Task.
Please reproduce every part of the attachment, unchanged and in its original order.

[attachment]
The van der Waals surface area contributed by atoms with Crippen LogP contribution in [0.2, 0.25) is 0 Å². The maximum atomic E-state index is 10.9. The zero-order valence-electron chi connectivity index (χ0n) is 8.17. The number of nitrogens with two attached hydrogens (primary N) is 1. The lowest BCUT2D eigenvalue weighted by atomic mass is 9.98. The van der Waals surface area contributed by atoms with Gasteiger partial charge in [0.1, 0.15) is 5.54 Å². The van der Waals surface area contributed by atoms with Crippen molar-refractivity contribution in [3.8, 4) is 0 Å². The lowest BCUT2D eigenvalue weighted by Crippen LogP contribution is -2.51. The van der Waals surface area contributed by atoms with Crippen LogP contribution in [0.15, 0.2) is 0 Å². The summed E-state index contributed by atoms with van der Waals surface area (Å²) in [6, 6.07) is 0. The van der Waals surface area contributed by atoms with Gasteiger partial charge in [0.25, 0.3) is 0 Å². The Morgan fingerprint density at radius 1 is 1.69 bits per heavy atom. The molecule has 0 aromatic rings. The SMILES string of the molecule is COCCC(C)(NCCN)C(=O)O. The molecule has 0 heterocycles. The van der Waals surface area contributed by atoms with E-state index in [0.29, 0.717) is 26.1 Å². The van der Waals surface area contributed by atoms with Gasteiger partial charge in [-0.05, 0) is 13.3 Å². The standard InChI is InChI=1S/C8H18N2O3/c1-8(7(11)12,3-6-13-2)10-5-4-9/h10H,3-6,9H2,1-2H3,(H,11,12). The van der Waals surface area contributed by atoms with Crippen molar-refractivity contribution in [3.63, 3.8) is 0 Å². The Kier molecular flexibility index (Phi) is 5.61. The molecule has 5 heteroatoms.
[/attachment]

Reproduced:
The van der Waals surface area contributed by atoms with Crippen LogP contribution in [0.2, 0.25) is 0 Å². The maximum atomic E-state index is 10.9. The zero-order valence-electron chi connectivity index (χ0n) is 8.17. The number of nitrogens with two attached hydrogens (primary N) is 1. The lowest BCUT2D eigenvalue weighted by atomic mass is 9.98. The van der Waals surface area contributed by atoms with Gasteiger partial charge in [0.1, 0.15) is 5.54 Å². The van der Waals surface area contributed by atoms with Crippen molar-refractivity contribution in [3.8, 4) is 0 Å². The lowest BCUT2D eigenvalue weighted by Crippen LogP contribution is -2.51. The van der Waals surface area contributed by atoms with Crippen LogP contribution in [0.15, 0.2) is 0 Å². The summed E-state index contributed by atoms with van der Waals surface area (Å²) in [6, 6.07) is 0. The van der Waals surface area contributed by atoms with Gasteiger partial charge in [0.25, 0.3) is 0 Å². The Morgan fingerprint density at radius 1 is 1.69 bits per heavy atom. The molecule has 0 aromatic rings. The SMILES string of the molecule is COCCC(C)(NCCN)C(=O)O. The molecule has 0 heterocycles. The van der Waals surface area contributed by atoms with E-state index in [0.29, 0.717) is 26.1 Å². The van der Waals surface area contributed by atoms with Gasteiger partial charge in [-0.05, 0) is 13.3 Å². The standard InChI is InChI=1S/C8H18N2O3/c1-8(7(11)12,3-6-13-2)10-5-4-9/h10H,3-6,9H2,1-2H3,(H,11,12). The van der Waals surface area contributed by atoms with Crippen molar-refractivity contribution in [3.63, 3.8) is 0 Å². The Kier molecular flexibility index (Phi) is 5.61. The molecule has 5 heteroatoms.